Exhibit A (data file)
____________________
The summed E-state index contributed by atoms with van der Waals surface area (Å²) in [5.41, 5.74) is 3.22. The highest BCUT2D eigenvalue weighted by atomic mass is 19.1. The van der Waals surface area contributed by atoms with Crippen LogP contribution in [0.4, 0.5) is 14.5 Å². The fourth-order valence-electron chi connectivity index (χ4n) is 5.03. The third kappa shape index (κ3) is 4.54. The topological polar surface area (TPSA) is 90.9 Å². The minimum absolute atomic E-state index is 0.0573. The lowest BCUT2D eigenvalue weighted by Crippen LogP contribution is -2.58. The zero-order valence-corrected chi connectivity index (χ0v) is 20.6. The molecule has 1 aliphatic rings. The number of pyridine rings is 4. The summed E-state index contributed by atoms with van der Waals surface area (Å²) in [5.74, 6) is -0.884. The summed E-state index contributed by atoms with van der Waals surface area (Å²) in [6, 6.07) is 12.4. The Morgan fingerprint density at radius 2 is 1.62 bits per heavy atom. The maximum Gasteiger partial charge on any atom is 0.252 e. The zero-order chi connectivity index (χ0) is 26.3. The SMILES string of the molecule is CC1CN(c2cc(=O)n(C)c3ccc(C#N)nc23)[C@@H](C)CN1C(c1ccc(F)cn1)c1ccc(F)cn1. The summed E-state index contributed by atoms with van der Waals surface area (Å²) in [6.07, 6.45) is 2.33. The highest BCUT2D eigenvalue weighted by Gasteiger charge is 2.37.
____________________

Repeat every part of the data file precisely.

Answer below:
The summed E-state index contributed by atoms with van der Waals surface area (Å²) in [5.41, 5.74) is 3.22. The highest BCUT2D eigenvalue weighted by atomic mass is 19.1. The van der Waals surface area contributed by atoms with Crippen LogP contribution in [0.4, 0.5) is 14.5 Å². The fourth-order valence-electron chi connectivity index (χ4n) is 5.03. The third kappa shape index (κ3) is 4.54. The topological polar surface area (TPSA) is 90.9 Å². The minimum absolute atomic E-state index is 0.0573. The lowest BCUT2D eigenvalue weighted by Crippen LogP contribution is -2.58. The zero-order valence-corrected chi connectivity index (χ0v) is 20.6. The molecule has 1 aliphatic rings. The number of pyridine rings is 4. The summed E-state index contributed by atoms with van der Waals surface area (Å²) in [5.74, 6) is -0.884. The summed E-state index contributed by atoms with van der Waals surface area (Å²) in [6, 6.07) is 12.4. The Morgan fingerprint density at radius 2 is 1.62 bits per heavy atom. The maximum Gasteiger partial charge on any atom is 0.252 e. The zero-order chi connectivity index (χ0) is 26.3. The SMILES string of the molecule is CC1CN(c2cc(=O)n(C)c3ccc(C#N)nc23)[C@@H](C)CN1C(c1ccc(F)cn1)c1ccc(F)cn1. The summed E-state index contributed by atoms with van der Waals surface area (Å²) in [6.07, 6.45) is 2.33. The highest BCUT2D eigenvalue weighted by Gasteiger charge is 2.37.